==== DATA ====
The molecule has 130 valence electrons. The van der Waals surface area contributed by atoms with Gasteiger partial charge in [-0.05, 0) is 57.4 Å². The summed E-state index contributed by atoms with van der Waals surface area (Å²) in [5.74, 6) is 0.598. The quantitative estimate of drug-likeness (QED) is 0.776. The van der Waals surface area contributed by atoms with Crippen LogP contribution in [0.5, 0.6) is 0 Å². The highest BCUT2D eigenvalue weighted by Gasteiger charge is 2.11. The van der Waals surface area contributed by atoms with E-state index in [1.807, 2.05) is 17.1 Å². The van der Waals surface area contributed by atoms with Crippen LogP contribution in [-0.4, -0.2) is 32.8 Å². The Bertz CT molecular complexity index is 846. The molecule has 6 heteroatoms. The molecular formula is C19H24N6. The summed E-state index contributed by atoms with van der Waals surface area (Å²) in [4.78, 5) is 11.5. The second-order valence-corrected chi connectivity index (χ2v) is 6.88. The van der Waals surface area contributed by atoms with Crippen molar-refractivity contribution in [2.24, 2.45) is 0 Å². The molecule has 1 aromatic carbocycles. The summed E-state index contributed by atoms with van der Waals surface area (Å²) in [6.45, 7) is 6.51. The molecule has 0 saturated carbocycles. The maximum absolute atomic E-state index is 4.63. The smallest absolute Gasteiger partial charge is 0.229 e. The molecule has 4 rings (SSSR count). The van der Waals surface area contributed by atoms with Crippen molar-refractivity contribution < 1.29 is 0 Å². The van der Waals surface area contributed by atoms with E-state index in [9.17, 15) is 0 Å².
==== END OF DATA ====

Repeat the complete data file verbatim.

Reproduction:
The molecule has 130 valence electrons. The van der Waals surface area contributed by atoms with Gasteiger partial charge in [-0.05, 0) is 57.4 Å². The summed E-state index contributed by atoms with van der Waals surface area (Å²) in [5.74, 6) is 0.598. The quantitative estimate of drug-likeness (QED) is 0.776. The van der Waals surface area contributed by atoms with Crippen LogP contribution in [0.5, 0.6) is 0 Å². The highest BCUT2D eigenvalue weighted by Gasteiger charge is 2.11. The van der Waals surface area contributed by atoms with E-state index in [1.807, 2.05) is 17.1 Å². The van der Waals surface area contributed by atoms with Crippen LogP contribution in [-0.4, -0.2) is 32.8 Å². The Bertz CT molecular complexity index is 846. The molecule has 6 heteroatoms. The molecular formula is C19H24N6. The summed E-state index contributed by atoms with van der Waals surface area (Å²) in [4.78, 5) is 11.5. The second-order valence-corrected chi connectivity index (χ2v) is 6.88. The van der Waals surface area contributed by atoms with Crippen molar-refractivity contribution in [2.24, 2.45) is 0 Å². The molecule has 1 aromatic carbocycles. The summed E-state index contributed by atoms with van der Waals surface area (Å²) in [6.45, 7) is 6.51. The molecule has 0 saturated carbocycles. The maximum absolute atomic E-state index is 4.63. The smallest absolute Gasteiger partial charge is 0.229 e. The molecule has 4 rings (SSSR count). The van der Waals surface area contributed by atoms with Crippen molar-refractivity contribution < 1.29 is 0 Å². The van der Waals surface area contributed by atoms with E-state index in [9.17, 15) is 0 Å².